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  • Sam Quixote
    January 1, 1970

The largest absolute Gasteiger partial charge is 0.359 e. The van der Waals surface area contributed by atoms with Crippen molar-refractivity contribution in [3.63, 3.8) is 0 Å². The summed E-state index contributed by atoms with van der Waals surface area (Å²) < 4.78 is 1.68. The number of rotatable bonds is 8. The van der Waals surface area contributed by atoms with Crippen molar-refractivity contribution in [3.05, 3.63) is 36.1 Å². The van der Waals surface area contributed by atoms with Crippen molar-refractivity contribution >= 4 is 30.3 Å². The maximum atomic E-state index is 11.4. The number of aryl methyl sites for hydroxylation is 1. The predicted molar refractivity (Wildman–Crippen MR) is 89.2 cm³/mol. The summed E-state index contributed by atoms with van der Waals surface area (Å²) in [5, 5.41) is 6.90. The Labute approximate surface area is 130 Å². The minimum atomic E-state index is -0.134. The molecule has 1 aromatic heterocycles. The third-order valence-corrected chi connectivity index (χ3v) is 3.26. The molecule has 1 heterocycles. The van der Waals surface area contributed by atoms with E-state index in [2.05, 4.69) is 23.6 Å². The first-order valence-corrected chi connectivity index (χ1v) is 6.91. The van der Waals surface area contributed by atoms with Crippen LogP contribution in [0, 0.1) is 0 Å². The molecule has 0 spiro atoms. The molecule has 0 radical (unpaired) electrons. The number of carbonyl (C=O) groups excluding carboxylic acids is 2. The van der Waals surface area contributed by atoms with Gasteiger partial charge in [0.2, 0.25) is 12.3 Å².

Oooof. Alright - a disclaimer before I start. Normal People by Sally Rooney is superb. I’m gonna gush about this one (warning to those in the splash zone!) and I honestly feel that the less you know about it, the better the experience will be for you. So, to those of you who’re thinking of reading it, don’t bother with any reviews about the book - just read it. It’s a contemporary story about a boy and a girl who fall in love. That’s all you need to know. And when you’re done, come back and we c Oooof. Alright - a disclaimer before I start. Normal People by Sally Rooney is superb. I’m gonna gush about this one (warning to those in the splash zone!) and I honestly feel that the less you know about it, the better the experience will be for you. So, to those of you who’re thinking of reading it, don’t bother with any reviews about the book - just read it. It’s a contemporary story about a boy and a girl who fall in love. That’s all you need to know. And when you’re done, come back and we can hi-five each other in joy over its excellence! …Why did I begin with “Oooof”? Because I genuinely feel like I’ve been punched in the gut. Repeatedly. This is such an emotionally exhausting and draining read! Sally Rooney’s created a remarkably compelling pair of characters in Marianne and Connell and I felt their love so intensely it was like I was experiencing it with them. Which makes it sound like a romance, and it has some of those elements, but if it’s anything it’s a classic Bildungsroman (just a fancy word for “coming of age” story). Marianne is the awkward loner in high school, brainy but socially isolated. Connell is the good-looking popular boy, inexplicably drawn to Marianne - star football player falls for nerdy girl. The two begin seeing each other secretly - god, it sounds sooo fucking cheesy doesn’t it? I promise you it’s anything but. From there it’s a rollercoaster of emotions as the characters grow and develop. I loved it pure and simple. Here are some critiques to anyone who didn’t enjoy the book: Marianne’s brother Alan is a laughably one-dimensional villain. There’s no plot (which is very typical of this type of story) - the story just starts and then ends. The occasional phrase feels hammy and clichéd (stuff like “so few people have what we have”). Connell is written as this genius but he does some super-dumb things - and if he is so brilliant, would he care so much what others thought of him? Also, given how unbelievably connected Connell and Marianne are on every conceivable level, the number of times they misunderstand one another seemingly purely for dramatic purposes could be seen as contrived as fuuuuck. And, though I know almost nothing about Rooney, it feels like a very autobiographical novel - most young writers tend to write about themselves to start with, after all. She’s a young Irish woman who went to Trinity College, Dublin, on a scholarship, like Marianne, and the novel ends with the characters in their mid-20s, which is the same age I suspect Rooney was when she stopped writing this (she’s now 27 years old). In that regard you could say it’s somewhat unimaginative. Listen: none of that matters. I noticed those things and I didn’t care. Because it’s so well-written, so damn compelling, so enthralling and honest and… real. If I gave this anything less than the highest possible rating, I’d be lying about how much I enjoyed this book. It’s also impressive that she didn’t shy away from writing the sex scenes given how tricky they are to write with most writers publicly embarrassing themselves. She’s such a confident and skilful writer – already, at such a young age! - that she pulls them off admirably and, yes, sensuously. If you’ve ever heard someone trying to convince someone else to start reading books, one of the points they’ll make is that you get to live lives you never would. Most books do this on a superficial level but Normal People actually achieves this viscerally. This is one of those books that effortlessly draws you into it and lets you experience the intensity of Marianne and Connell’s heart-achingly, tender, complex relationship in a totally believable way - it’s powerful stuff. Truly, I felt more and more anxious as the book went on until I was actually dreading the end - this novel turned me into a wreck! The Guardian review, which drew me to this book in the first place, mentioned something like “this is a novel for and about the Millennial generation” but it’s not really. In a literal sense the characters and author are Millennials but besides that there’s nothing about this book that makes it distinct for this specific time - it could easily be set at any point in the last 50 years and still work perfectly. I’m not really sure what the book was trying to say - if anything - but it’s left a deep impression regardless. Maybe that’s it - the whole labelling of generations is a fruitless exercise in misnomers, we’re all the same and love is a complicated, weird thing for all of us? Maybe it’s trying to define what “normal” is for this generation but isn’t that something every generation goes through? And I’m not exactly sure what conclusions Rooney comes up with could be uniquely ascribed to Millennials. I’ll leave it with this because I’m spent: Normal People isn’t just the best novel of the year, or even the best novel of the last few years, but it’s one of the best I’ve ever read in my life. Maybe I’m just a sucker for coming of age stories? W. Somerset Maugham’s Of Human Bondage told a similar type of story that left me just as devastated - but in a good way (sort of). A beautiful powerhouse of quiet, extraordinarily potent sensations that indelibly captures an important part of the human experience, Normal People has made me an instant fan of Sally Rooney’s - and thank you for writing it.